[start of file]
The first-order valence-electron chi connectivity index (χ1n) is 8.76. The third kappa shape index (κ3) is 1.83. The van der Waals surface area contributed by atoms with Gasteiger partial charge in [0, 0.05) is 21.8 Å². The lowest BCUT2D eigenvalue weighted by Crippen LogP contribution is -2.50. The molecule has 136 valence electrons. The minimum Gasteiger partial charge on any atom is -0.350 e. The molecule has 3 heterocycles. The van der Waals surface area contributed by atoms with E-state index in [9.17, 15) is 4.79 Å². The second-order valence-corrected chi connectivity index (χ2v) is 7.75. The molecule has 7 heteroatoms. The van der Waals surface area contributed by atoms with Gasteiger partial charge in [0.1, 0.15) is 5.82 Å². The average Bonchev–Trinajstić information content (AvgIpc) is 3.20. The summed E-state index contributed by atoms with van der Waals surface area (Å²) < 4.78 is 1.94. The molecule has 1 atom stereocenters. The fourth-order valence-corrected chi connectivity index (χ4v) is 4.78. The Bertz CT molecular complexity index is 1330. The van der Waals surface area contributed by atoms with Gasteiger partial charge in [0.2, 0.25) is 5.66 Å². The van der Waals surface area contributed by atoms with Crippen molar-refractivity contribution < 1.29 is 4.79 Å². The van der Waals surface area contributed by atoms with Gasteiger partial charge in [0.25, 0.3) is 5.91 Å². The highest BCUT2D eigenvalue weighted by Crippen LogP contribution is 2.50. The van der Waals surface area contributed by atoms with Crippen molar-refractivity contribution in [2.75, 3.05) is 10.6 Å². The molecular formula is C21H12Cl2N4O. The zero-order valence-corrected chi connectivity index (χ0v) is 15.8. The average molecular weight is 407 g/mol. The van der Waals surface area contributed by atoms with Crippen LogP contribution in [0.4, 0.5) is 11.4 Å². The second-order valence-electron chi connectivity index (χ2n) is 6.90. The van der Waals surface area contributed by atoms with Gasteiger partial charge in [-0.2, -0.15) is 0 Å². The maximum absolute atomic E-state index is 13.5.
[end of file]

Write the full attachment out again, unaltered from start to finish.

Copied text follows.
The first-order valence-electron chi connectivity index (χ1n) is 8.76. The third kappa shape index (κ3) is 1.83. The van der Waals surface area contributed by atoms with Gasteiger partial charge in [0, 0.05) is 21.8 Å². The lowest BCUT2D eigenvalue weighted by Crippen LogP contribution is -2.50. The molecule has 136 valence electrons. The minimum Gasteiger partial charge on any atom is -0.350 e. The molecule has 3 heterocycles. The van der Waals surface area contributed by atoms with E-state index in [9.17, 15) is 4.79 Å². The second-order valence-corrected chi connectivity index (χ2v) is 7.75. The molecule has 7 heteroatoms. The van der Waals surface area contributed by atoms with Gasteiger partial charge in [0.1, 0.15) is 5.82 Å². The average Bonchev–Trinajstić information content (AvgIpc) is 3.20. The summed E-state index contributed by atoms with van der Waals surface area (Å²) < 4.78 is 1.94. The molecule has 1 atom stereocenters. The fourth-order valence-corrected chi connectivity index (χ4v) is 4.78. The Bertz CT molecular complexity index is 1330. The van der Waals surface area contributed by atoms with Gasteiger partial charge in [0.2, 0.25) is 5.66 Å². The van der Waals surface area contributed by atoms with Crippen molar-refractivity contribution < 1.29 is 4.79 Å². The van der Waals surface area contributed by atoms with Gasteiger partial charge in [0.25, 0.3) is 5.91 Å². The highest BCUT2D eigenvalue weighted by Crippen LogP contribution is 2.50. The van der Waals surface area contributed by atoms with Crippen molar-refractivity contribution in [2.75, 3.05) is 10.6 Å². The molecular formula is C21H12Cl2N4O. The zero-order valence-corrected chi connectivity index (χ0v) is 15.8. The average molecular weight is 407 g/mol. The van der Waals surface area contributed by atoms with Crippen LogP contribution in [0.4, 0.5) is 11.4 Å². The second-order valence-electron chi connectivity index (χ2n) is 6.90. The van der Waals surface area contributed by atoms with Gasteiger partial charge in [-0.2, -0.15) is 0 Å². The maximum absolute atomic E-state index is 13.5.